- the Work contains no libel, invasion of privacy, or other unlawful matter.
- The Author agrees to indemnify and hold Publisher harmless from Author’s breach of the representations and warranties contained in Paragraph 6 above, as well as any claim or proceeding relating to Publisher’s use and publication of any content contained in the Work, including third-party content.
Revised 7/16/2018. Revision Description: Removed outdated link.
Bakhtin, M. M. (1984). Problems of Dostoevsky’s poetics (C. Emerson, Ed.; C. Emerson, Trans.). University of Minnesota Press.
Bakhtin, M. M. (1986). Response to a question from the Novy Mir editorial staff (V. Mcgee, Trans.). In C. Emerson & M. Holquist (Eds.), Speech genres & other late essays (pp. 1-9). University of Texas Press.
Bakhtin, M. M. (1993). Toward a philosophy of the act (V. Liapunov, Trans.; V. Liapunov & M. Holquist, Eds.). University of Texas Press.
Bakhtin, M. M. (1990). Author and hero in aesthetic activity (V. Liapunov, Trans.). In M. Holquist & V. Liapunov (Eds.), Art and answerability: Early philosophical essays by M. M. Bakhtin (pp. 4-256). University of Texas Press.
Bleazby, J. (2013). Social reconstruction learning: Dualism, Dewey and philosophy inn schools. Taylor and Francis.
Emerson, C. (1995). Bakhtin at 100: Art, ethics, and the architectonic self. The Centennial Review, 39(3), 397-418.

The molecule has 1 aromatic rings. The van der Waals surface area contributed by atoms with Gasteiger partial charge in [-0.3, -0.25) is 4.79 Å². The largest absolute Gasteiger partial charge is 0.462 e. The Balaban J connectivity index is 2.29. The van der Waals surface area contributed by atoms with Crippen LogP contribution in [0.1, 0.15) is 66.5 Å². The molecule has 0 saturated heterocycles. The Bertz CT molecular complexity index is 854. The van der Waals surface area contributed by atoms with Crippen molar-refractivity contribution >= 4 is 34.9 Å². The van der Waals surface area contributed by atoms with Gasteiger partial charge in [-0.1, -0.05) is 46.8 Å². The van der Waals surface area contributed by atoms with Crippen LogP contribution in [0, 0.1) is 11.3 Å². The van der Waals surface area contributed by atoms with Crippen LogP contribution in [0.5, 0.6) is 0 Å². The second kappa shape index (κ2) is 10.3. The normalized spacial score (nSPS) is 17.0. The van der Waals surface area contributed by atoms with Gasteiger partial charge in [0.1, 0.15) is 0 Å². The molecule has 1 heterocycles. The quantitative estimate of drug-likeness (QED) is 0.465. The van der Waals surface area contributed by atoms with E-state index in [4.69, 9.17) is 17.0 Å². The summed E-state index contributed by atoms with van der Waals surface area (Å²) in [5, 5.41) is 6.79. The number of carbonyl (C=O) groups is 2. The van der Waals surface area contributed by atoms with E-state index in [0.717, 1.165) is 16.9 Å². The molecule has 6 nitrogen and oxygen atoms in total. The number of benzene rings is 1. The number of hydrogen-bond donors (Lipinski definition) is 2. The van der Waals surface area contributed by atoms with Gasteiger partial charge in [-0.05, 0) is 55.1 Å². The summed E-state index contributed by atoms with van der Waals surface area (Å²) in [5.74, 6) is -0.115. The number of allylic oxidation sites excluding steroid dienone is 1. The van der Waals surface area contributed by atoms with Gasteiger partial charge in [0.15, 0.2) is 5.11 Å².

Emerson, C. (1997). The first hundred years of Mikhail Bakhtin. Princeton University Press.
Hattie, J., & Timperley, H. (2007). The power of feedback. Review of Educational Research, 77(1), 81-112. http://www.jstor.com/stable/5624888
Hattie, J., & Clarke, S. (2018). Visible learning feedback. Routledge.
Holquist, M. (1990). Introduction: The architectonics of answerability. In M. Holquist & V. Liapunov (Eds.), Art and answerability: Early philosophical essays by M. M. Bakhtin. University of Texas Press.
Holquist, M. (1993). Forward. In V. Liapunov & M. Holquist (Eds.), Toward a philosophy of the act (pp. vii-xv). University of Texas Press.
Holquist, M. (2002). Dialogism: Bakhtin and his world (2nd ed.). Routledge.
King, J. (2017). Pedagogy as tension: Exploring the relationality of teaching and learning for a post-standardized education. International Journal of Pedagogies and Learning, 12(1), 25-40.
Matusov, E. (2009). Journey into dialogic pedagogy. Nova Science Publishers.
Matusov, E. (2020). A student’s and a teacher’s right to freedom of education. Dialogic Pedagogy: An International Online Journal, 8 (2020), SF1-SF28. doi:10.5195/dpj.2020.356.
Plumwood, V. (2002). The politics of reason: Toward a feminist logic. In R. Falmagne & M.Hass (Eds.), Representing reason: Feminist theory and formal logic (pp. 11-44). Rowman & Littlefield.
Sadler, R. (1989). Formative assessment and the design of instructional systems. Instructional Science, 18(2), 119-144. http://www.jstor.com/stable/23369143
Waring, H. Z. (2009). Moving out of IRF (Initiation-Response-Feedback): A single case feedback analysis. Language Learning: A Journal of Research in Language Studies, 59(4), 796-824. https://doi-org.libproxy.txstate.edu/10.1111/j.1467-9922.2009.00526.x